Publication No. 13632
A symmetrical object rotating about an axis, one point of which is fixed, is called a top. If the fixed point is at the center of gravity, the top is called a gyroscope. A spinning top has an angular momentum because it is spinning around its long body axis and because it has a mass distributed around that axis. The angular momentum is changed by a torque which is a result of gravity attracting the top through its center of mass. As a result, the top tends to rotate about a vertical line from its point of contact with the surface in a motion called precession, thus moving in a motion that maps out a cone. In a gyroscope, the spinning top is confined to a ring or set of rings that permit it to turn freely in any direction. The axis of a free gyroscope will remain fixed with respect to space, provided no external forces act upon it. By applying the appropriate torque, a gyroscope can be made to turn in any direction. The gyroscope, as shown in Figure 1, does not fall because the upward force at the pivot is just equal to its weight. Thus, the resultant vertical force is zero and the vertical acceleration is zero. Instead, the gyroscope precesses in a horizontal direction, rotating around the fixed point. The ability of a gyroscope to maintain its orientation makes it useful as a direction indicator.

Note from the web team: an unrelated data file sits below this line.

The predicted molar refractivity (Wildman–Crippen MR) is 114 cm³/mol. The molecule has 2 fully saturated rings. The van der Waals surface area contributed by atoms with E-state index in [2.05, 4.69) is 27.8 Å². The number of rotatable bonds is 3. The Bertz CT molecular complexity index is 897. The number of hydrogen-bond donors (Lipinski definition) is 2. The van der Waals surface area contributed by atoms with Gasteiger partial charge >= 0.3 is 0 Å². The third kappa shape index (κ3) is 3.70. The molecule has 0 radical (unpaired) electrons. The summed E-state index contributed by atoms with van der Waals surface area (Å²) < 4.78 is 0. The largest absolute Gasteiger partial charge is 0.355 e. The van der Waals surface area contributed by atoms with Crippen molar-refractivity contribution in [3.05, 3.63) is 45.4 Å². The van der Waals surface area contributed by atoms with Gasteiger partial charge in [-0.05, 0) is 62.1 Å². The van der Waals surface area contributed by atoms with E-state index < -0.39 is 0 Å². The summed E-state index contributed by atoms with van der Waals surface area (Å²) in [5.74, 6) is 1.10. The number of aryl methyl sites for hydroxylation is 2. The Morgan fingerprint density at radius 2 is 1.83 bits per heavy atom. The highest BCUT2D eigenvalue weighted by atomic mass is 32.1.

Do not use the gyroscope on surfaces that are easily scratched or near breakables. Use the gyroscope only in the manner for which it is intended.
Special thanks to David A. Katz, retired, Wilmington, DE, who provided Flinn Scientific with the instructions for this activity.